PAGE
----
Moore: I can take the ‘step-back’ season but not the Mariners’ defense
I can’t remember whether general manager Jerry Dipoto said you can get a good handle on a team after 50 or 60 games, but we’ve seen 49, and I think that’s enough to make a few assessments of the Mariners in 2019.
We were told this would be a step-back season, and overall that’s what we’ve seen in spite of the 13-2 start that skewed expectations. The Mariners are 23-26, an acceptable record given the circumstances of a team that is trying to build for future success in the 2020s.
But I admit to losing sight of that when I watch the Mariners. As a baseball fan, there are certain things you come to expect and probably take for granted when you watch for years and years and see major league players make one defensive play after another. Some are routine, others are spectacular.
The Mariners aren’t anywhere close to a passable level in that department. And I don’t care if so-and-so isn’t part of the future plans, I’d still like to see so-and-so catch a ball and throw a ball the way a major leaguer is supposed to do it. It’s unbelievable how bad this team’s defense is. The Mariners have committed 53 errors, 16 more than the second-worst team, the White Sox. Kansas City is one of MLB’s worst teams, but the Royals have committed only 15 errors, proving you can be a terrible team record-wise and still play good baseball in that aspect of the game.
Along with poor relief pitching – which I don’t care about as much this year – the one thing you can expect from the Mariners night in and night out is an error or two. And usually they’re of the Little League variety, ones you typically see from 12 year olds, head-slappers like dropping pop-ups.
It’s reached the point of being comical. And since they’re such a joke defensively, isn’t it fair to question the use of these stop-gap players and wonder why manager Scott Servais and his coaches aren’t getting them to play cleaner games? When a team isn’t hitting, the hitting coach always comes under fire. Why aren’t the assistant coaches coming under fire now for this awful defense?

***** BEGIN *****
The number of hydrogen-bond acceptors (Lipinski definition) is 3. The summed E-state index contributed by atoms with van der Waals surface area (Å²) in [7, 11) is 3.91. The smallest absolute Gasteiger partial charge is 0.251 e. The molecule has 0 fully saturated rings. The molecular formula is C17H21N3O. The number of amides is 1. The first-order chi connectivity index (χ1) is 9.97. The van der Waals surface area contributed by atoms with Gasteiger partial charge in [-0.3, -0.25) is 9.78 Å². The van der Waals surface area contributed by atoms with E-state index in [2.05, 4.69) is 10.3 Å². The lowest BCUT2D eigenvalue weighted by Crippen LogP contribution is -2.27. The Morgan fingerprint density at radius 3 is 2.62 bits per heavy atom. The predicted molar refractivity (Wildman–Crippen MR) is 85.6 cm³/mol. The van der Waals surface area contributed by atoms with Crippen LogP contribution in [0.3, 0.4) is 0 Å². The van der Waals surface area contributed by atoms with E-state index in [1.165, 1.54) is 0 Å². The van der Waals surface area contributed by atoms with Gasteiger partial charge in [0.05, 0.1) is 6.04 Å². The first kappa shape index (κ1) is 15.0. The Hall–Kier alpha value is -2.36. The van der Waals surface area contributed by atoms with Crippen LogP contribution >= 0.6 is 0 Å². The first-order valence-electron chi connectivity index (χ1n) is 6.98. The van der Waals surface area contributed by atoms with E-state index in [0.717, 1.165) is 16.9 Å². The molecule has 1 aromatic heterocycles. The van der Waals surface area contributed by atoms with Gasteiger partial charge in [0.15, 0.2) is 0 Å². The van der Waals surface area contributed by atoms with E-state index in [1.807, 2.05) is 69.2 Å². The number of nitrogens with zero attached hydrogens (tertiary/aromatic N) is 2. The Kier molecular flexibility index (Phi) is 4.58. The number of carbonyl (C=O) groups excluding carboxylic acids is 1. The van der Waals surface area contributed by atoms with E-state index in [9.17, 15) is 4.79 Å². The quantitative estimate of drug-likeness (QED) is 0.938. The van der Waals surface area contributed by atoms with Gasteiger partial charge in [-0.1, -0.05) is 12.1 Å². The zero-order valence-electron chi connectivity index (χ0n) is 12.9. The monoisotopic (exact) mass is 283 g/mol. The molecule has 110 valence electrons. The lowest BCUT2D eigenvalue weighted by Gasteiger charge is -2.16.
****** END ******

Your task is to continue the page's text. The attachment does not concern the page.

Then again, you could look at it in a different way. Why not “capitalize” on the Mariners’ defense and make light of it. I mean, big deal, this season doesn’t matter anyway, right? Besides, even if they played flawless baseball, they’re not good enough to make the playoffs.
I like the Taco Time promotion of giving away free Mexi-Fries to those who have downloaded the Taco Time app every time the Mariners hit a triple. If I’m the owner of some company, I’d come up with a similar promotion for errors. If I’m running a bagel shop, I’ll give you a free bagel if the Mariners committed an error last night. If I’m running a butcher shop, I’ll give you a free pepperoni stick if the Mariners committed an error last night. Just have some fun with it.
And if I’m the Mariners, if you’re at a game when we commit an error, you get half-priced beers at our game tomorrow night. For that matter, they should introduce a new kind of dynamic pricing – we’ll take $5 off of ticket prices for tomorrow’s game for every error we commit. With this team, you could be looking at $15 off the next day.
Dipoto is very gracious with his time, and we talk to him every Thursday at 3:30 p.m. on Danny, Dave and Moore. Last week he supported his defensively-challenged left fielder Domingo Santana. Part of his struggles stem from moving to left field from right field. But then Dipoto also talked about left field being the hardest of the three outfield positions to play because of the angle of the ball coming at you from the plate, or something along those lines.
First of all, he might be right. But in 50-plus years of watching baseball, I’ve never heard anyone say anything about angles of balls making it harder for a left fielder than a right fielder. I’ve always assumed that center field is the toughest of the three positions because you’ve got more ground to cover. It reminded me of the time that former Mariners manager Lloyd McClendon made an excuse for Brad Miller’s errant throws to first base in preseason games, saying that it was difficult because so many fans wore white shirts. Apparently it was hard for Miller to determine which white-shirted guy to throw to, the one with the peanuts in his hand or the one with the glove. I wasn’t buying that explanation then, and I’m not buying Dipoto’s now.
The other thing, the 2019 Mariners give hope to delusional parents who think their marginally talented kids might eventually play in the big leagues. Little Johnny might have booted a grounder to lose the state championship Pony League game, but his dad can tell him on the ride home that it’s OK, maybe you can still play in Seattle someday.
If you think I’m being harsh, you haven’t been watching this team. There are a lot of things you can deal with in a step-back season. I really don’t mind the parade of run-of-the-mill relievers I’ve never heard of and actually appreciate some of their stories like Parker Markel’s, complete with details about how he worked last year for a hot-air balloon operation in Arizona.
But come on, enough already with the defensive buffoonery. I guess you can say they’re not as bad as the 1962 Mets, who committed 210 errors that season. But they were an expansion team. For comparison, the 1977 Mariners were also an expansion team and they committed 147 errors. The 2019 Mariners are on a pace for 175 errors. Think about that for a second. In 1977 the Mariners had a bunch of cast-offs, has-beens and never-will-be’s on their team and they still made fewer errors than the 2019 team is projected to make.
I don’t know about you, but the short-term decisions that led to the creation of this team make me less confident in the long-term decisions for the franchise.